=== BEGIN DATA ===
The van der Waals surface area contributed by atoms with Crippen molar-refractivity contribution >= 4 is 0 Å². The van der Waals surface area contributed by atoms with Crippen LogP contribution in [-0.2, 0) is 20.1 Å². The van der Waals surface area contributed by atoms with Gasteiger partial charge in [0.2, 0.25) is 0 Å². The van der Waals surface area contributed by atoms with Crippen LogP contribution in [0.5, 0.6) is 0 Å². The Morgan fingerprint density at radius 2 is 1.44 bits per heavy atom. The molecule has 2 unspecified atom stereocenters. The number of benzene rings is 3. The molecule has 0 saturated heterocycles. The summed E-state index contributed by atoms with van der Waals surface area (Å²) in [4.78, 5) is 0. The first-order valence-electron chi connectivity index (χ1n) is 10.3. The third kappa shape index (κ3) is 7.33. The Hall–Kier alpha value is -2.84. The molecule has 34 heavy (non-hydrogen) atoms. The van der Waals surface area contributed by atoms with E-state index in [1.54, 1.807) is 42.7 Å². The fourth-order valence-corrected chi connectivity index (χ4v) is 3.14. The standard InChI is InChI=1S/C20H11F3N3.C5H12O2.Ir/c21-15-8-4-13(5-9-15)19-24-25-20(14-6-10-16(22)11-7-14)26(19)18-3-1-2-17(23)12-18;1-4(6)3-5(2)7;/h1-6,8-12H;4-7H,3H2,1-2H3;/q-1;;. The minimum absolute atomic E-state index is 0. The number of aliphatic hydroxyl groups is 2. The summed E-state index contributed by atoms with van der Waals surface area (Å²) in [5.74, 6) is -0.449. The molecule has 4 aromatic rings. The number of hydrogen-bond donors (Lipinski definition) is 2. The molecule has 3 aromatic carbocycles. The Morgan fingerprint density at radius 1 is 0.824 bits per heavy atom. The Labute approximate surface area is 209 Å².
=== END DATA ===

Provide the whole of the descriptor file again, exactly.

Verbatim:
The van der Waals surface area contributed by atoms with Crippen molar-refractivity contribution >= 4 is 0 Å². The van der Waals surface area contributed by atoms with Crippen LogP contribution in [-0.2, 0) is 20.1 Å². The van der Waals surface area contributed by atoms with Gasteiger partial charge in [0.2, 0.25) is 0 Å². The van der Waals surface area contributed by atoms with Crippen LogP contribution in [0.5, 0.6) is 0 Å². The Morgan fingerprint density at radius 2 is 1.44 bits per heavy atom. The molecule has 2 unspecified atom stereocenters. The number of benzene rings is 3. The molecule has 0 saturated heterocycles. The summed E-state index contributed by atoms with van der Waals surface area (Å²) in [4.78, 5) is 0. The first-order valence-electron chi connectivity index (χ1n) is 10.3. The third kappa shape index (κ3) is 7.33. The Hall–Kier alpha value is -2.84. The molecule has 34 heavy (non-hydrogen) atoms. The van der Waals surface area contributed by atoms with E-state index in [1.54, 1.807) is 42.7 Å². The fourth-order valence-corrected chi connectivity index (χ4v) is 3.14. The standard InChI is InChI=1S/C20H11F3N3.C5H12O2.Ir/c21-15-8-4-13(5-9-15)19-24-25-20(14-6-10-16(22)11-7-14)26(19)18-3-1-2-17(23)12-18;1-4(6)3-5(2)7;/h1-6,8-12H;4-7H,3H2,1-2H3;/q-1;;. The minimum absolute atomic E-state index is 0. The number of aliphatic hydroxyl groups is 2. The summed E-state index contributed by atoms with van der Waals surface area (Å²) in [5.74, 6) is -0.449. The molecule has 4 aromatic rings. The number of hydrogen-bond donors (Lipinski definition) is 2. The molecule has 3 aromatic carbocycles. The Morgan fingerprint density at radius 1 is 0.824 bits per heavy atom. The Labute approximate surface area is 209 Å².